For Sexual Health Week 2017 we asked community members to share their experiences of exploring pleasurable sex and how sexual health provisions have supported them along the way. In Patrick's own words, he talks about how writing openly and honestly about his sex life has led to education in the bedroom around undetectability and HIV transmission.

Patrick Ettenes is serial writer covering many personal experiences including documenting his dementia diagnosis and living positively with HIV. He is unapologetic in his approach to love and passion, campaigning for HIV and dementia visibility.

I’ve not written for LGBT Foundation since OutNorthWest magazine ended it publication, which was a good while ago. Anyway, I’m back, and for a brief article, I’ve been asked to write about how my writing over the years has empowered HIV positive people to have better sex. WOW, I know, and for those who know me, sex is a massive topic for me, so I can admit a lot here, so brace yourself, I’m about to tell you how my work in the last 7 years, has done just that.

Quick synopsis: In the last 7 years, and especially here in Manchester, I’ve expressed my life through words - I openly discuss my HIV status, and I sucked up a lot of publicity. In particular, I used these platforms to discuss undetectability - something that many people weren’t aware of and it was important to fight the stigma of talking about having sex with HIV positive people. I showed them that I had a more comfortable and confident better sex life as a result of it. You see, I was open about who I was, stating my status on Grindr. This of course brought a mixed response, but I was prepared, that due to my articles, people would see me online and ask questions. People asked about my sex life and some of them were fortunate enough to experience it in action themselves.

I had many people say how my work helped them, especially those in doubt of finding love when newly diagnosed - How to manage a diagnosis, how to deal with stigma, and how disclosure can affect relationships. For many people, this was the first time they had chance to speak to someone who had a public platform, so openly discussing HIV and normalising it. I remember a guy in my bed once, he said that he read my work and had a crush on me, and didn’t really understand what it was to be undetectable. That was then when I first felt a responsibility to explain. He wanted to use a condom, but was still nervous, so I sat down and explained. We spoke a lot that night, in between play, and at the end of it he knew more. My most memorable moments in the boudoir, were guys who came over and disclosed, that they too, were HIV positive. However, many we’re out on the hook-up apps, and it wasn’t until were between the sheets that they’d open up to me in - talking fears, outdated judgments, relationships with their family, how they became positive. To be honest, a lot of my weekend activities felt more like a counselling service, but with a wealth of rewards for both of us.

My voice travelled far and wide, with a write-up in the Huffington Post in America, declaring me ’The Face of Honesty’. The very next day I had messages from around the world with readers saying how I helped normalise living with HIV. I even received a gift from a doctor in Thailand who said that he wanted to send something to me, to thank me for giving him comfort and hope, as he was also HIV positive but had never told anyone. I remember openly saying in front of the NHS and board of directors once at a conference, that I was the only one in Manchester that used his sex life as a way to analysis people’s sexual habits, and then honestly write about what I did.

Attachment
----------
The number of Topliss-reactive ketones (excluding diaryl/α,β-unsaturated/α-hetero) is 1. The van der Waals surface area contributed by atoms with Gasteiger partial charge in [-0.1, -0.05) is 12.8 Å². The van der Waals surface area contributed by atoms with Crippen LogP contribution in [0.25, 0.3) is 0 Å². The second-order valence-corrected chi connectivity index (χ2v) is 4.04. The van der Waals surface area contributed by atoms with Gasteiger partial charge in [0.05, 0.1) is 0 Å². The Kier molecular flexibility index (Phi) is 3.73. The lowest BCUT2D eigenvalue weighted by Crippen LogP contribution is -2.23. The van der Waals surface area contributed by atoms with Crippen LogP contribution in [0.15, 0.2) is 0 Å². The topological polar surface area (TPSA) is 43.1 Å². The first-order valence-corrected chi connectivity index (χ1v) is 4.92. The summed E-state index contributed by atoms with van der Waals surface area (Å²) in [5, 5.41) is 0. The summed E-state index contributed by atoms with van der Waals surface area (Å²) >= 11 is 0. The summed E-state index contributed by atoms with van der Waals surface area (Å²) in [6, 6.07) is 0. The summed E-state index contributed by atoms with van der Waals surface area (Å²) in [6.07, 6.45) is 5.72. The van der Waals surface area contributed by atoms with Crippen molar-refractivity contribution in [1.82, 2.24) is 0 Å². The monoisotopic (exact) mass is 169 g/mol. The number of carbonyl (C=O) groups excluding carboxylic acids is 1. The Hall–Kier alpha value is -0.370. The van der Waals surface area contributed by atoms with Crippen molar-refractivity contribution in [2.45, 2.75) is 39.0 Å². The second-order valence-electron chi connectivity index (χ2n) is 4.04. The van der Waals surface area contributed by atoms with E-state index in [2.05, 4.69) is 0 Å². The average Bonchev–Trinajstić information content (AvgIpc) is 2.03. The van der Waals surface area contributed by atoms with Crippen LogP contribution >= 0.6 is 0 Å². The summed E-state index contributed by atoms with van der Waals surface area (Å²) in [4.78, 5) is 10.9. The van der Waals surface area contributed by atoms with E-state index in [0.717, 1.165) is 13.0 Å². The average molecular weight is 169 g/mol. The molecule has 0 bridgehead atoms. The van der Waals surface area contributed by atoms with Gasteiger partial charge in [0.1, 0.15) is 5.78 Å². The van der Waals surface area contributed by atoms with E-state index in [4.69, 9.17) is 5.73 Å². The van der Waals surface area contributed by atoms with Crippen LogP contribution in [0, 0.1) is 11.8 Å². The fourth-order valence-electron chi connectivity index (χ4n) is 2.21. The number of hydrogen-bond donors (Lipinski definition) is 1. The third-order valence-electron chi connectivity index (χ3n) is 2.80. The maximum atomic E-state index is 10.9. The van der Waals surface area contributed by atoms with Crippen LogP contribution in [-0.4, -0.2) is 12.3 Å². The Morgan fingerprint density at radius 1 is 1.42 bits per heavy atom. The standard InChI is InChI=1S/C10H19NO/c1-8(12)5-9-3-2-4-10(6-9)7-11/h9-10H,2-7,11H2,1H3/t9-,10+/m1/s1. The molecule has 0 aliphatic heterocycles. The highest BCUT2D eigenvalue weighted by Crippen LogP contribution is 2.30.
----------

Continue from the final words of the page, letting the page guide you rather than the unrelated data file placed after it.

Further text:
I believe that sex goes beyond sexual practice - we have a responsibility to look out for each other and that’s what I did, and will continue to do. I have always said sex isn’t a choir for me, it’s an art. And with that saying came the times I learned that my sex life came with a responsibility to others. A while ago the law stated that if you’re HIV positive you had to disclose your status if you wanted have unprotected sex. We felt obliged to - I didn’t want to risk my career for a fuck. You can only imagine how many people I had to tell. Every single person I told, and every time I told them I was undetectable. A word that was lost, hiding and not a familiar term with many. Now, we’re empowering one another to talk openly about viral loads and I’m so proud that undetectability is there showing people that it’s safe to have sex with me. Years ago, there was limited scientific support and so little written to back me up that I was no longer infectious to my partners. It’s important to remember that barebacking is a personal experience, and once both parties are aware of the situation, it’s no one else’s business what happens in the sheets. With the addition of PrEP, it makes those conversations feel even more the natural.

My articles were and remain based on my personal truths, worries, concerns, happiness, excitement, family, fear, suffering, love and passion. It’s also empowered me to have a better sex life, because I faced, and challenged, rejection and stigma. And every time I faced an issue, I wrote about it, making sure my readers knew that I wasn’t invincible and that even when I faced such hurt, I wrote about it. Not everyone will accept our positive status, but don't’ allow that to stop you from going out there and enjoying a fantastic sex life!

Between The Sheets is part of LGBT Foundation's #SexWithoutShame campaign, empowering LGBT people to talk openly about their sex lives and the experiences they've had along the way.